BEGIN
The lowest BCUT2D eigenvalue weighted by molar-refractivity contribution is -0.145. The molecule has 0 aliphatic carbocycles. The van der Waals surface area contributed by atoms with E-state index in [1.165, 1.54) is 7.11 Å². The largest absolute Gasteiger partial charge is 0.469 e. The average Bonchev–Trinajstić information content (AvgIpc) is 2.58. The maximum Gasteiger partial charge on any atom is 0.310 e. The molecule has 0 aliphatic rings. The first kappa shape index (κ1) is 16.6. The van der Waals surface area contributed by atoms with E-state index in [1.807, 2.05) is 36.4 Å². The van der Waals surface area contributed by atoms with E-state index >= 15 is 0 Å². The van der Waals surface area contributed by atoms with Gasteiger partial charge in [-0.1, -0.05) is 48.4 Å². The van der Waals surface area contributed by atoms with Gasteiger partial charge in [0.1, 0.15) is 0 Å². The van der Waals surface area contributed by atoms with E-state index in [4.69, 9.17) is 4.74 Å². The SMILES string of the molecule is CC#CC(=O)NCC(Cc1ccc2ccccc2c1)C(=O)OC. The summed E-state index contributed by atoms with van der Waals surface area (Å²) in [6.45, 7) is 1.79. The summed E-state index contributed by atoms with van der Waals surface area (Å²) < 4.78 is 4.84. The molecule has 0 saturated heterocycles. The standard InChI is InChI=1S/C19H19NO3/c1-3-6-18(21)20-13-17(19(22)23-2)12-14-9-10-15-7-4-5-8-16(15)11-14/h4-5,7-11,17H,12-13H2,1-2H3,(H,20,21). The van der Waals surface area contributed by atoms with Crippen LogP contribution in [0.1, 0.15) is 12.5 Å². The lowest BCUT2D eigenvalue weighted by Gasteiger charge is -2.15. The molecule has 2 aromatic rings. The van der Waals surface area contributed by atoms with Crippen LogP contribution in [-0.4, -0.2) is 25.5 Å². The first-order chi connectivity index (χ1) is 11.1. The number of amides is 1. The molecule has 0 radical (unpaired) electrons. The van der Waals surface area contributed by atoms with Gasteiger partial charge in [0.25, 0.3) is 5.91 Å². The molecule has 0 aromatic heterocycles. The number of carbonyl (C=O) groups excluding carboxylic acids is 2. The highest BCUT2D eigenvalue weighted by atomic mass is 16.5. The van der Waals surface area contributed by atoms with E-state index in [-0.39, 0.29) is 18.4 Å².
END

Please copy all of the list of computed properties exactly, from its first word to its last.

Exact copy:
The lowest BCUT2D eigenvalue weighted by molar-refractivity contribution is -0.145. The molecule has 0 aliphatic carbocycles. The van der Waals surface area contributed by atoms with E-state index in [1.165, 1.54) is 7.11 Å². The largest absolute Gasteiger partial charge is 0.469 e. The average Bonchev–Trinajstić information content (AvgIpc) is 2.58. The maximum Gasteiger partial charge on any atom is 0.310 e. The molecule has 0 aliphatic rings. The first kappa shape index (κ1) is 16.6. The van der Waals surface area contributed by atoms with E-state index in [1.807, 2.05) is 36.4 Å². The van der Waals surface area contributed by atoms with E-state index >= 15 is 0 Å². The van der Waals surface area contributed by atoms with Gasteiger partial charge in [-0.1, -0.05) is 48.4 Å². The van der Waals surface area contributed by atoms with Gasteiger partial charge in [0.1, 0.15) is 0 Å². The van der Waals surface area contributed by atoms with E-state index in [4.69, 9.17) is 4.74 Å². The SMILES string of the molecule is CC#CC(=O)NCC(Cc1ccc2ccccc2c1)C(=O)OC. The summed E-state index contributed by atoms with van der Waals surface area (Å²) in [6.45, 7) is 1.79. The summed E-state index contributed by atoms with van der Waals surface area (Å²) < 4.78 is 4.84. The molecule has 0 saturated heterocycles. The standard InChI is InChI=1S/C19H19NO3/c1-3-6-18(21)20-13-17(19(22)23-2)12-14-9-10-15-7-4-5-8-16(15)11-14/h4-5,7-11,17H,12-13H2,1-2H3,(H,20,21). The van der Waals surface area contributed by atoms with Crippen LogP contribution in [0.1, 0.15) is 12.5 Å². The lowest BCUT2D eigenvalue weighted by Gasteiger charge is -2.15. The molecule has 2 aromatic rings. The van der Waals surface area contributed by atoms with Crippen LogP contribution in [-0.4, -0.2) is 25.5 Å². The first-order chi connectivity index (χ1) is 11.1. The number of amides is 1. The molecule has 0 radical (unpaired) electrons. The van der Waals surface area contributed by atoms with Gasteiger partial charge in [0.25, 0.3) is 5.91 Å². The molecule has 0 aromatic heterocycles. The number of carbonyl (C=O) groups excluding carboxylic acids is 2. The highest BCUT2D eigenvalue weighted by atomic mass is 16.5. The van der Waals surface area contributed by atoms with E-state index in [-0.39, 0.29) is 18.4 Å².